# Riemann tensor definition for non vanishing torsion

From the definition of Riemann tensor we have:

$$\mathbf{R}\left( \mathbf{z},\mathbf{v},\mathbf{w}\right)=\nabla_{\mathbf{[v}}\nabla_{\mathbf{w}]}\mathbf{z}-\nabla_{[\mathbf{v},\mathbf{w}]}\mathbf{z} \label{riemannnew}$$

and computing the coordinates of $\mathbf{R}$ in a coordinate basis we obtain:

$$R^a_{\hphantom{a}bcd}=\partial_c\Gamma^a_{\hphantom{a}bd}-\partial_{d}\Gamma^a_{\hphantom{a}bc}+\Gamma^a_{\hphantom{a}\mu c}\Gamma^\mu_{\hphantom{a}bd}-\Gamma^a_{\hphantom{a}\mu d}\Gamma^\mu_{\hphantom{a}bc}$$

I find another way to compute the coefficient fo Riemann tensor with not vanishing torsion:

$$[\nabla_c,\nabla_d]V^a=2\nabla_{[c}\nabla_{d]}V^a = 2\partial_{[c}\nabla_{d]}V^a-2\Gamma^e_{\hphantom{e}[dc]}\nabla_eV^a+2\Gamma^a_{\hphantom{a}e[c}\nabla_{d]}V^e \nonumber \\ = 2\partial_{[c}(\partial_{d]}V^a+\Gamma^a_{\hphantom{a}|e|d]}V^e)+2S^e_{\hphantom{a}cd}\nabla_eV^a+2\Gamma^a_{\hphantom{a}e[c}(\partial_{d]}V^e+\Gamma^e_{\hphantom{a}|b|d]}V^b) \nonumber \\ = 2 \partial_{[c}\Gamma^a_{\hphantom{a}|b|d]}V^b-2 \Gamma^a_{\hphantom{a}e[c}\partial_{d]}V^e+2S^e_{\hphantom{a}cd}\nabla_eV^a+2\Gamma^a_{\hphantom{a}e[c}\partial_{d]}V^e+2\Gamma^a_{\hphantom{a}e[c}\Gamma^e_{\hphantom{a}|b|d]}V^b= \nonumber \\ =2(\partial_{[c}\Gamma^a_{\hphantom{a}|b|d]}+\Gamma^a_{\hphantom{a}e[c}\Gamma^e_{\hphantom{a}|b|d]})V^b + 2S^e_{\hphantom{a}cd}\nabla_eV^a \tag{1}$$

where the first bracket is the Riemann-Cartan tensor and second term is the part due to the non vanishing torsion tensor.

My question is:

The first term of the first definition $\nabla_{\mathbf{[v}}\nabla_{\mathbf{w}]}\mathbf{z}$ is the second equation (1) but only the first term of the second equation is the Riemann tensor. How can I solve this problem? Is the definition of the Riemann tensor incomplete?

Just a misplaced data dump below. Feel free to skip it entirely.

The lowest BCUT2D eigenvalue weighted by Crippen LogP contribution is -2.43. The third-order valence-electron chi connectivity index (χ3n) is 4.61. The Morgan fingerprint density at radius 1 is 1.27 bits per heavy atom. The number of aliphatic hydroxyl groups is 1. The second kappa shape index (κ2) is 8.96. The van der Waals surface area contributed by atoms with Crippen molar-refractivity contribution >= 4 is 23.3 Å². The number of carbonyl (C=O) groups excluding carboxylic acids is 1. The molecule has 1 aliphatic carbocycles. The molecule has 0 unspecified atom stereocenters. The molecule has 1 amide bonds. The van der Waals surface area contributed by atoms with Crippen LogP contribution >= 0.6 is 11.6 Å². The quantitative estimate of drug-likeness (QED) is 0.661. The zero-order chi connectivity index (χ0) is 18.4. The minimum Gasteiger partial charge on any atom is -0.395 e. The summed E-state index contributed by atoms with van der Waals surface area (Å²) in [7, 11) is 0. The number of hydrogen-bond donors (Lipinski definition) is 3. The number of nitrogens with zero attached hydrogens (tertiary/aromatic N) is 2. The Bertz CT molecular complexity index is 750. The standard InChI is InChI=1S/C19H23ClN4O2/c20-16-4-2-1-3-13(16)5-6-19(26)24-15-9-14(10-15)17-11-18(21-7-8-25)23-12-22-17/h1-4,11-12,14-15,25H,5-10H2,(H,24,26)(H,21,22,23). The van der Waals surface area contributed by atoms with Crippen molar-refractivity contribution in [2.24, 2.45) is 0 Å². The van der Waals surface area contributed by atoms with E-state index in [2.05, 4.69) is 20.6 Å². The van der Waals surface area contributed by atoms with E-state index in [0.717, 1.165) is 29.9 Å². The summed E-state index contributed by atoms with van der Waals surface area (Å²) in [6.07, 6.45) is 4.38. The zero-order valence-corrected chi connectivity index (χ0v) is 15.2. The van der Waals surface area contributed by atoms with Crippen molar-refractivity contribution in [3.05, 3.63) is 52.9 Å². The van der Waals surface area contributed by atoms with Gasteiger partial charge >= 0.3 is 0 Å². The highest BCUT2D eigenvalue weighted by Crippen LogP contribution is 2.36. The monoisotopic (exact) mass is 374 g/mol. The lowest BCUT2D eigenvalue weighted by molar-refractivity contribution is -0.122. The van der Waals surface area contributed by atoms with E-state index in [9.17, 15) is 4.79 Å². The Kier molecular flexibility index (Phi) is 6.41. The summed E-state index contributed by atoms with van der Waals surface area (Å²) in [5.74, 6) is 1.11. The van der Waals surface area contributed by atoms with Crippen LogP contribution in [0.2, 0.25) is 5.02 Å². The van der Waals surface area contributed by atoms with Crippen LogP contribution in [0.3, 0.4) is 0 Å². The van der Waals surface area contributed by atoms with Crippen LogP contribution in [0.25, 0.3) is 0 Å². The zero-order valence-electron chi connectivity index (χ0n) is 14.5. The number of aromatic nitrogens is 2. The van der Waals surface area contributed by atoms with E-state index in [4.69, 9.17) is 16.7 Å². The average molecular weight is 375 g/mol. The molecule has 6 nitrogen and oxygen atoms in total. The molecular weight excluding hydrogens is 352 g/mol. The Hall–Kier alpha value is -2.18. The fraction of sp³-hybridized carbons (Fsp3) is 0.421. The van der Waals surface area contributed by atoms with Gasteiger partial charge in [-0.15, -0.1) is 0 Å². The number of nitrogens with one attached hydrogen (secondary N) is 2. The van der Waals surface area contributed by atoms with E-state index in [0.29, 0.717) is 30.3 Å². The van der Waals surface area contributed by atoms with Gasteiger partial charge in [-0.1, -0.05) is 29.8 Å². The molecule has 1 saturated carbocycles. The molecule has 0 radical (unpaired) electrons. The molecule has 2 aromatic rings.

In the invariant notation $\nabla_X\nabla_Y$ corresponds to $X^a\nabla_a(Y^b\nabla_b)$, not $X^a Y^b\nabla_a\nabla_b$, eg. the vector field $Y$ also gets differentiated.

We can define $\nabla^2_{X,Y}Z=i_Xi_Y\nabla\nabla Z$, where here $i$ means "insert into the last empty argument", then we have $$X^a\nabla_a(Y^b\nabla_b)Z^c=X^a\nabla_aY^b\nabla_bZ^c+X^aY^b\nabla_a\nabla_bZ^c,$$ so $$\nabla^2_{X,Y}Z=\nabla_X\nabla_YZ-\nabla_{\nabla_XY}Z.$$

This gives then $$R(X,Y)Z=\nabla_X\nabla_YZ-\nabla_Y\nabla_XZ-\nabla_{[X,Y]}Z=\nabla^2_{X,Y}Z+\nabla_{\nabla_XY}Z-\nabla^2_{Y,X}Z-\nabla_{\nabla_YX}Z-\nabla_{[X,Y]}Z \\ =\nabla^2_{X,Y}Z-\nabla^2_{Y,X}Z+\nabla_{\nabla_XY-\nabla_YX-[X,Y]}Z=\nabla^2_{X,Y}Z-\nabla^2_{Y,X}Z+\nabla_{T(X,Y)}Z.$$

As you can see the $[\nabla_a,\nabla_b]X^c=R^c_{\ dab}X^d$ Ricci-identity corresponds to $R(X,Y)Z=\nabla^2_{X,Y}Z-\nabla^2_{Y,X}Z$, which is certainly true in absence of torsion.

In the presence of torsion, this gets modified to $$R(X,Y)Z=\nabla^2_{X,Y}Z-\nabla^2_{Y,X}Z+\nabla_{T(X,Y)}Z,$$ but the definition of the curvature tensor, $$R(X,Y)=\nabla_X\nabla_Y-\nabla_Y\nabla_X-\nabla_{[X,Y]}$$ doesn't depend on torsion at all.

• Ok, I can see that from the definition in presence of torsion we get that the curvature tensor is $$R(X,Y)Z=\nabla^2_{X,Y}Z-\nabla^2_{Y,X}Z+\nabla_{T(X,Y)}Z,$$ but only the first two terms correspond to the Riemann tensor? Curvature tensor and Riemann tensor differs in presence of torsion? Jul 2, 2017 at 10:47
• @raskolnikov No, all three terms correspond to the curvature tensor. The more fundamental definition of the curvature tensor is $R(X,Y)Z=\nabla_X\nabla_YZ-\nabla_Y\nabla_XZ-\nabla_{[X,Y]}Z$, if you write this in terms of the second covariant derivative, you get the expression you wrote in the comment. Jul 2, 2017 at 11:22
• Ok but $R^a_{\ bcd}$ is equal to which terms in presence of torsion? Jul 2, 2017 at 15:29
• @raskolnikov $R^a_{bcd}X^b=[\nabla_c,\nabla_d]X^a+T^b_{\ cd}\nabla_bX^a$. Jul 2, 2017 at 15:49
• Sorry but I struggle with this problem again. In your last comment you said: $R^a_{\ bcd}X^b=[\nabla_c,\nabla_d]X^a+T^b_{\ cd}\nabla_b X^a$ but this is incompatible with my calculation of $[\nabla_c, \nabla_d]$ I wrote in my question since I can't eliminate the torsion tensor $T^b_{\ cd}$ putting my formula in your one. Jul 6, 2017 at 13:50